Hooking it up Simply enough here's how this works. Fun Projects of Various Types: PowerSwitch Tail II and Arduino. Arduino WiFi Power Switch & Energy Monitoring Device - Open Home Automation. In this project, we are going to build an open-source version of WiFi power switches that you can buy in many stores.
These switches can usually be controlled from a smartphone or tablet, and give you the ability to switch on or off any device that is connected to the switch. Sometimes, these switches also allow you to monitor the energy consumption of the device connected to the switch. We are going to use Arduino, the CC3000 WiFi chip, a relay module and a current sensor to make an open-source version of such WiFi power switches. ESP8266 Projects: P3 - WIFI Mains Power Dimmer / Switch with CBDBv2.
Taking Basic Electronics to the Internet (IoT) This is tutorial four of the series where I take electronic devices which you normal control using an Arduino, to the internet using a Spark Core.
After talking about the basics it time to raise the level a little bit and start taking everyday electronics to the internet. In this tutorial I'm going to show you how to control your everyday home lighting system over the internet using a web browser. This system will also serve as a basic block of designing an advance home automation system. I have tried to keep this instructable as simple as possible, so that no one gets left behind. You can check out my previous Instrutables, before diving right into this one as those Instructables are quite simple and help in getting started with the Particle Core or Particle Photon. So lets get started. Learn.adafruit. PowerSwitch Tail II - COM-10747. SparkFun Solid State Relay Kit - KIT-10684.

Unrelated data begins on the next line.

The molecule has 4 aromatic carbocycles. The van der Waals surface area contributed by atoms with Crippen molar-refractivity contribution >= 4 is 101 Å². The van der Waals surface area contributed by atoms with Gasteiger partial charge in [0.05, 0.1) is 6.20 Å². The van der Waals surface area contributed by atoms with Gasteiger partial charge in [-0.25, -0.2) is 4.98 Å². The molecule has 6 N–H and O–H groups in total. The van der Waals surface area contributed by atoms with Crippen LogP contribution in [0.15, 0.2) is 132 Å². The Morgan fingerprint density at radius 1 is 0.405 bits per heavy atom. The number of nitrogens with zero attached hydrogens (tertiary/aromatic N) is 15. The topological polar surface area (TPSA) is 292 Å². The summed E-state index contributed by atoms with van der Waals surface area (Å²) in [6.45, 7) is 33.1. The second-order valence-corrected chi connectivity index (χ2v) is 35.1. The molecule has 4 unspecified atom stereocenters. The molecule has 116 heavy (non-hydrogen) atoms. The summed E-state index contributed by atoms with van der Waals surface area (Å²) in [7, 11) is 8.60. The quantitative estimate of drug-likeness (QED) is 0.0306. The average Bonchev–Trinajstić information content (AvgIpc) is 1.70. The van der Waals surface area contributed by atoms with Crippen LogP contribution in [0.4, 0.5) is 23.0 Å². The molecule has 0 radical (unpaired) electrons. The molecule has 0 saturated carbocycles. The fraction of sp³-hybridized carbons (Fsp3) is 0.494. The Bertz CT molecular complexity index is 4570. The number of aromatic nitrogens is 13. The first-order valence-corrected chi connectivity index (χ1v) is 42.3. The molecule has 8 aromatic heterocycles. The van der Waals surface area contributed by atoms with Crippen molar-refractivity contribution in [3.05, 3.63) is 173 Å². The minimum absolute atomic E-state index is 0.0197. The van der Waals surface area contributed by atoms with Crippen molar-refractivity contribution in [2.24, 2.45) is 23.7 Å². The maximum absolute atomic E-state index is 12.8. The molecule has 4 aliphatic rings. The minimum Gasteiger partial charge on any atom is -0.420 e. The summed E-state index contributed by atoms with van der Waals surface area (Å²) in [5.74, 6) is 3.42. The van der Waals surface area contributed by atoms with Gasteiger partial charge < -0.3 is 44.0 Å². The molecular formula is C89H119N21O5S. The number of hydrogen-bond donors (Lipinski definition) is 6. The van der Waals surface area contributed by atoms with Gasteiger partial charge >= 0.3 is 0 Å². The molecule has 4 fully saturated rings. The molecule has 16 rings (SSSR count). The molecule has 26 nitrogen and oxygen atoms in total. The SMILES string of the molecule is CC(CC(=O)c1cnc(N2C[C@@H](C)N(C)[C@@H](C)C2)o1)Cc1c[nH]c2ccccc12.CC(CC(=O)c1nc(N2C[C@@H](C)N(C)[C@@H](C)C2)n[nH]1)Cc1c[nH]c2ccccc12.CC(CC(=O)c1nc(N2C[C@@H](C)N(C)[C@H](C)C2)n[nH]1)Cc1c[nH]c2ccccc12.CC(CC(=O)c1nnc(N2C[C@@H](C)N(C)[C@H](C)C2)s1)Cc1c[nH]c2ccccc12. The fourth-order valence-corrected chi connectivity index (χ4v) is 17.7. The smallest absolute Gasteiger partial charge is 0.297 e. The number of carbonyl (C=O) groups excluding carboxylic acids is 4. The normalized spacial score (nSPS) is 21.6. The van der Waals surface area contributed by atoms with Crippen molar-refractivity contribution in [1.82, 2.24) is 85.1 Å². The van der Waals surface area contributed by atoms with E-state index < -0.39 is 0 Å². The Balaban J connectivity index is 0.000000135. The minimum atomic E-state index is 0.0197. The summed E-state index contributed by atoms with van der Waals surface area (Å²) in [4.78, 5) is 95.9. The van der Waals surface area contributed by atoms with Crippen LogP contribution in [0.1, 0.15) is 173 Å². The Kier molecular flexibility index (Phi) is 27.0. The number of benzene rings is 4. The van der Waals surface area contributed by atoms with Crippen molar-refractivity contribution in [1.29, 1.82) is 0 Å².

Description: A solid state relay (SSR) is just what it sounds like; an IC that acts like a mechanical relay.
They allow you to control high-voltage AC loads from lower voltage DC control circuitry. Solid state relays, however, have several advantages over mechanical relays. One such advantage is that they can be switched by a much lower voltage and at a much lower current than most mechanical relays. Also, because there’s no moving contacts, solid state relays can be switched much faster and for much longer periods without wearing out. SparkFun Beefcake Relay Control Kit - KIT-11042. Wifi Switch board or Smart Plug with Esp8266, Attiny 85 & PIR Sensor with android app. First of all arrange your esp and FTDI (USB-UART) and connect them as shown figure (note: external 3V3 is better for your esp8266 instead of using the 3V3 from FTDI chip )The esp8266 firmware flasher and binary can be downloaded here or from this instruct able.
You can use this firmware v0.9.5 AT Firmware.bin .Use a low numbered COM port 6 or less, you can change this in the device manager if needed .You will find in windows handling comports above COM10 is slightly different so a lot of software will trouble you. Power on the esp8266 and run the flash tool, load the binary file .You change the COM port to match your USB-UART number, leave the second number (offset) at 0x0000 )Hit download, should see this, I've always gotten this last warning "Leaving...Failed to leave Flash mode" connecting .... Erasing flash...